well. So let’s get into that and what successes because Justin brought up a really good point of companies that are consumer facing. And that has been the essence of what’s happened with CF in the beginning. But there’s three or four other categories of things in crowdfunding that we see are moving. And yeah, our experience is more with a plus than CF. But as I mentioned, we have the apps going or about to launch and all them will then amend their filings to go to 5 million on March 15. But we’re seeing real assets, we’re seeing impact investing, we’re seeing innovation, and we’re seeing things that produce steady income. So there’s a lot of different categories, those are four more categories. And I just want to hit back on the I don’t know anything about the tea shop, so I’m not commenting on the tea shop, let’s call it a dry cleaning business, you have a dry cleaning business, and you want to open three or four more stores, absolutely reg CF as a way to go. You’ve got customers, you want to expand into more neighborhoods, etc. It’s still a lifestyle business. So now we’re getting into expectations. I put money into a startup, and I’m hoping it’s the next Google and I’m going to get 10,000 times my money back. That’s one expectation. And that’s more the venture capital mindset of I want 100 or 1000 times on some of the investments. And I should diversify and invest in a bunch of C apps, so that one of them will end up hitting. But there are a lot of CFCs out there where you’re just going to invest in the dry cleaner, who’s expanding, and they’re going to share in their profits. And that is a really great thing to do to help small businesses. And I think CF is fabulous for that. The not everyone has to be shooting for the stars.


Oscar Jofre  32:29

Great point. Great point, Andrew, thank you for that. Because I I have to remember, you know, going back a few years. The whole idea of it is you don’t need to be a unicorn to be successful. There are different levels of success. And that it’s funny. You mentioned the drycleaner shop. That was the story we always told, you know, how important is that dry cleaner for you. That’s just around the corner from your house where you drop off your items. Right? Well, I


Andrew Corn  32:59

live in a small town called New York City. I live in Manhattan’s Greenwich Village. So it is so small town where I live, I don’t even get a ticket. I drop my clothes, we chat for a couple of seconds now both in masks. And I leave I don’t get a ticket, they charge my credit card and send it send it to my doorman. Like we know each other really well. Why would Why would I put them through that. So yeah, they are part of the heart of the community. So here’s the difference is, I can’t work for that client. They can go to a platform, and they can use all the services of a we founder and have a successful raise. But a company like mine is going to say no to them, we’re only looking for the ones that are shooting, swinging for the fences. Why? Because we’re a marketing company. We’re an investor acquisition firm, we are not a platform. So on top of us, you’re gonna have to pay a platform. And their platforms are from very inexpensive to more expensive depending upon what they offer. Justin can certainly speak to that better than I can. But we are built to raise a lot of money. So if someone wants to raise $600,000 for store expansion, we are not a viable option for them. Because our fixed costs are going to be too high for a raise like that, where they can go onto a CF platform and all kind of hand this ball off and let you take that.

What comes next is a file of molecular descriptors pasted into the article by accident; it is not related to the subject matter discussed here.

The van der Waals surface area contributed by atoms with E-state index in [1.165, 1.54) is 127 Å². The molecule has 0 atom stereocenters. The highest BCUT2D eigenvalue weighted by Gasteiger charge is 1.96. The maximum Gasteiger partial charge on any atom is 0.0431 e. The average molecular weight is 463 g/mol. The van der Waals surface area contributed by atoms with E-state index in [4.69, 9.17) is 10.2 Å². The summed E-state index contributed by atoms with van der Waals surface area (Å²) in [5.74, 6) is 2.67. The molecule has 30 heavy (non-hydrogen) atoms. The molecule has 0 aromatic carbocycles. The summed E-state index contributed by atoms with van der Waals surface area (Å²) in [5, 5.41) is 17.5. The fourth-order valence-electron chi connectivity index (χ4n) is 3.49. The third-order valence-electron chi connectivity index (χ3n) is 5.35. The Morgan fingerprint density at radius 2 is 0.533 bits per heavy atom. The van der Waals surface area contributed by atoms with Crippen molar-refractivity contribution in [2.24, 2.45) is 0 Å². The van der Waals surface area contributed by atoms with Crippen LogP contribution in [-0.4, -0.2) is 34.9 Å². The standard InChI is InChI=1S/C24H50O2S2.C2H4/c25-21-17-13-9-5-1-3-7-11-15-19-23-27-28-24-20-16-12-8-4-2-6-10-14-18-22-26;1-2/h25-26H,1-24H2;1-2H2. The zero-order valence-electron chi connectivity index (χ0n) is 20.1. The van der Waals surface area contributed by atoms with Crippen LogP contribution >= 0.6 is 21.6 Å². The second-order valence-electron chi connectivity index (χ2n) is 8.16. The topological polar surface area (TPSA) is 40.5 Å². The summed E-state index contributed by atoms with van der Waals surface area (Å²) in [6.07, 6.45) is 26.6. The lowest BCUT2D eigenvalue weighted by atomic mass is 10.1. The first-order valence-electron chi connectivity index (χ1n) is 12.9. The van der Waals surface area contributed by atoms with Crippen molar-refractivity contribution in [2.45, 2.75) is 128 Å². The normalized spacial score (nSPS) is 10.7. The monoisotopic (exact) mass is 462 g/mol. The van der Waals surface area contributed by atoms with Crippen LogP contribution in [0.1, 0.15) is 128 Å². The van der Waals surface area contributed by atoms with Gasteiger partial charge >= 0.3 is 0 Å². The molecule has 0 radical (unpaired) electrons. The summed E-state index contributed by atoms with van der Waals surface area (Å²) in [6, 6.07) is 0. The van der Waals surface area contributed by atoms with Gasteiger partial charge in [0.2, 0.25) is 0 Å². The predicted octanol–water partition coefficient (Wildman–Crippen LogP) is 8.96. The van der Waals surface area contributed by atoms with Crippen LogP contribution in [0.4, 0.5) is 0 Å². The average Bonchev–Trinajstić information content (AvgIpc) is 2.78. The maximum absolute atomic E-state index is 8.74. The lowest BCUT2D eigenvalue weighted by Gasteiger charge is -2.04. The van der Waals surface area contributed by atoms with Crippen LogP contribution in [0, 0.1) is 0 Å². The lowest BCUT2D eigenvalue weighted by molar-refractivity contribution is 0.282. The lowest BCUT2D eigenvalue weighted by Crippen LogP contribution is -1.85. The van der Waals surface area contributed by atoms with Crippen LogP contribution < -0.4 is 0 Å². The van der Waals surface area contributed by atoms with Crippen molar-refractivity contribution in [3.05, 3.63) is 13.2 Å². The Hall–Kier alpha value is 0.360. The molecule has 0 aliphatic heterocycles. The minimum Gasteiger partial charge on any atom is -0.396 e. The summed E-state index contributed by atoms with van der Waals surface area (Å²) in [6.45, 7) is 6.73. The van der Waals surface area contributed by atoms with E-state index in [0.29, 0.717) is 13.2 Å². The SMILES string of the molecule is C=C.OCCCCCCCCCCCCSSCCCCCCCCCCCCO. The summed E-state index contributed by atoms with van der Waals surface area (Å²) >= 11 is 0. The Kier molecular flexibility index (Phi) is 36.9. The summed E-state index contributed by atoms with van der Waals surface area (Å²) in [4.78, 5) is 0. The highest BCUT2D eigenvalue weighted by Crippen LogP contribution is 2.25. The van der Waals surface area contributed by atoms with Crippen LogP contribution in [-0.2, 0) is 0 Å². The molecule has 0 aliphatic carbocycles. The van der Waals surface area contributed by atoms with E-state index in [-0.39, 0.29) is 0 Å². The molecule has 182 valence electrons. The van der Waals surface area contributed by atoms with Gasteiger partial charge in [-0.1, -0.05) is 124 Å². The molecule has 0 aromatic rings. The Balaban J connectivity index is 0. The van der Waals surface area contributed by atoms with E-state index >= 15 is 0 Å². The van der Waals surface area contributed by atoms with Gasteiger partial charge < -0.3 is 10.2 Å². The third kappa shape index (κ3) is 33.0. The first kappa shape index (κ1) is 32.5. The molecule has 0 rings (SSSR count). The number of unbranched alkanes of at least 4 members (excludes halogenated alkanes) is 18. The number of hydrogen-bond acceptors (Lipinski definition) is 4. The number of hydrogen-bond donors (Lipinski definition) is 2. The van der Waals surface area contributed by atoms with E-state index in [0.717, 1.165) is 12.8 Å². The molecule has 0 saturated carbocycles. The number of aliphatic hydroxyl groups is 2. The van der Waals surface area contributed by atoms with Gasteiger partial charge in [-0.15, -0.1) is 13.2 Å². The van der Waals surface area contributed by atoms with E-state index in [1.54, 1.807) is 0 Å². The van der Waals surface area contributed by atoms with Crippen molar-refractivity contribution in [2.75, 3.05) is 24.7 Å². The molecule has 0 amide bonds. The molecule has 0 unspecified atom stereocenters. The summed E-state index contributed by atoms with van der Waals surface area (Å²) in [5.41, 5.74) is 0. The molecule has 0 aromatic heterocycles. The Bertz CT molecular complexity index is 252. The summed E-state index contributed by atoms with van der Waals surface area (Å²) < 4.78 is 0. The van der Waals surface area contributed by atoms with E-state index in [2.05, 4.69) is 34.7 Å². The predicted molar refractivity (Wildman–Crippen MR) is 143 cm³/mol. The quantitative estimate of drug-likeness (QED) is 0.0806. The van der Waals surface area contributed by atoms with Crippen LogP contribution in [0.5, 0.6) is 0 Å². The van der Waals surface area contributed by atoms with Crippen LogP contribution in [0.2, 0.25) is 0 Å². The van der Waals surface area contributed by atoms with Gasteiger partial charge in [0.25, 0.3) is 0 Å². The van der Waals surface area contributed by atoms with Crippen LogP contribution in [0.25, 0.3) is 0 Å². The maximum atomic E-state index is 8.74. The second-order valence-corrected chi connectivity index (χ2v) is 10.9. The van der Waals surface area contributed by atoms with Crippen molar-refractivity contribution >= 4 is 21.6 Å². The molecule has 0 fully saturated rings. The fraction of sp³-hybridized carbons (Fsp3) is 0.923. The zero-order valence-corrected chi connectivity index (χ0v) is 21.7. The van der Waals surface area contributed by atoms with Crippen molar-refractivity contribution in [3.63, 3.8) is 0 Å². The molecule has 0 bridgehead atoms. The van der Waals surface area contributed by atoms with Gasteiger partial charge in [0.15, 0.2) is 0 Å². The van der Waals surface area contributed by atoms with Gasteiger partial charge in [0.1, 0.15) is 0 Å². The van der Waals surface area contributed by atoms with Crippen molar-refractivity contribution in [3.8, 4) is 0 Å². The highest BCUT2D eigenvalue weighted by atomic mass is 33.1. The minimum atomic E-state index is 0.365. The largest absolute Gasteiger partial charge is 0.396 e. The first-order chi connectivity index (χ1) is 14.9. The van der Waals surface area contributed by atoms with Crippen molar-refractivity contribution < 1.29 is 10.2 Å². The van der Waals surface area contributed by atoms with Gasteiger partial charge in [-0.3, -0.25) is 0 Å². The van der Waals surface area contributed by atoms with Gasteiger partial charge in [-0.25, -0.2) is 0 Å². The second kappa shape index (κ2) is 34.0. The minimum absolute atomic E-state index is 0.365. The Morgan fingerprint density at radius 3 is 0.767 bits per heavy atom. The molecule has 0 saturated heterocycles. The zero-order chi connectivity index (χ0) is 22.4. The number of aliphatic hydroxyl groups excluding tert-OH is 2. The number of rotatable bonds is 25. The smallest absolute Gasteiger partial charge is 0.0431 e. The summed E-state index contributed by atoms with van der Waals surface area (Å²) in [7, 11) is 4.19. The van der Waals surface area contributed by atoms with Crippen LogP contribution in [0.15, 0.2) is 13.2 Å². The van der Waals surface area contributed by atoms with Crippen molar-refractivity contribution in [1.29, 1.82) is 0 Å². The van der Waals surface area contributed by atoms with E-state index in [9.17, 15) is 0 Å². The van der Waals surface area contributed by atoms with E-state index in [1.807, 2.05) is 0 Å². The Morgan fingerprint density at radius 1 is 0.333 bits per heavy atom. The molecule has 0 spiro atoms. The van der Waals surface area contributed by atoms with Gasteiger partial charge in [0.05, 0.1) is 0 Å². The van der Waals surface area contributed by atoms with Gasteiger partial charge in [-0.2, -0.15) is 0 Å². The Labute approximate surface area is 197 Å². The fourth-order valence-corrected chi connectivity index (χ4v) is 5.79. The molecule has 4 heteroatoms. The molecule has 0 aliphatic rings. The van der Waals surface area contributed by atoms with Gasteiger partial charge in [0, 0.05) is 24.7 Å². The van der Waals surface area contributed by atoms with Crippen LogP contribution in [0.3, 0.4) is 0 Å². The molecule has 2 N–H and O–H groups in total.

Justin Renfro  34:31

Yeah, I would I honestly want to double down on my point earlier about the minimum investment size, you know, having a $25,000 scope versus $100 scope, opening the door. From a minority standpoint, I think it adds a lot of opportunity obviously from the community example the local dry cleaner or the local cafe that’s one use case but I think this use case applies across all businesses. Where if you can open the door without without you know, it’s like How many people in your community of 25,000 have disposable income that they can they can put in an investment, how many people have $100 a year you that is a that is an equalizing effect that is very powerful. Um, so I think that, uh, you know, that that ability to offer equity and to offer something at a lower dollar amount, it, you know, helps even the playing field


Andrew Corn  35:27

itself, it does, but some are shooting for the stars, and they’re only $100 minimum investment. And, you know, I go back to this entertainment company, they want a million shareholders, because when they put a new movie out, if a quarter of them go to that movie, and bring a friend, they have their first half million people. So you know, exactly in the minimum dollar amount, doesn’t always equate to what the goal of the company is. But I totally agree that if you keep it low enough, you’re going to get a lot of passion, people who just want to be a part of something. And that’s a really good thing. And that goes a lot to positioning and messaging and what people think of what you’re doing and what it means to their future. If they’re even thinking it through that much, they may just look at it, say, Gee, I love it. You know, we actually turned down a solar project, because it was a small solar project, they went up on we found her and I’m one of their investors, though I said no to them, that our firm can help them. But that doesn’t mean on unbelieving what they’re doing. And I was very proud to make that investment. So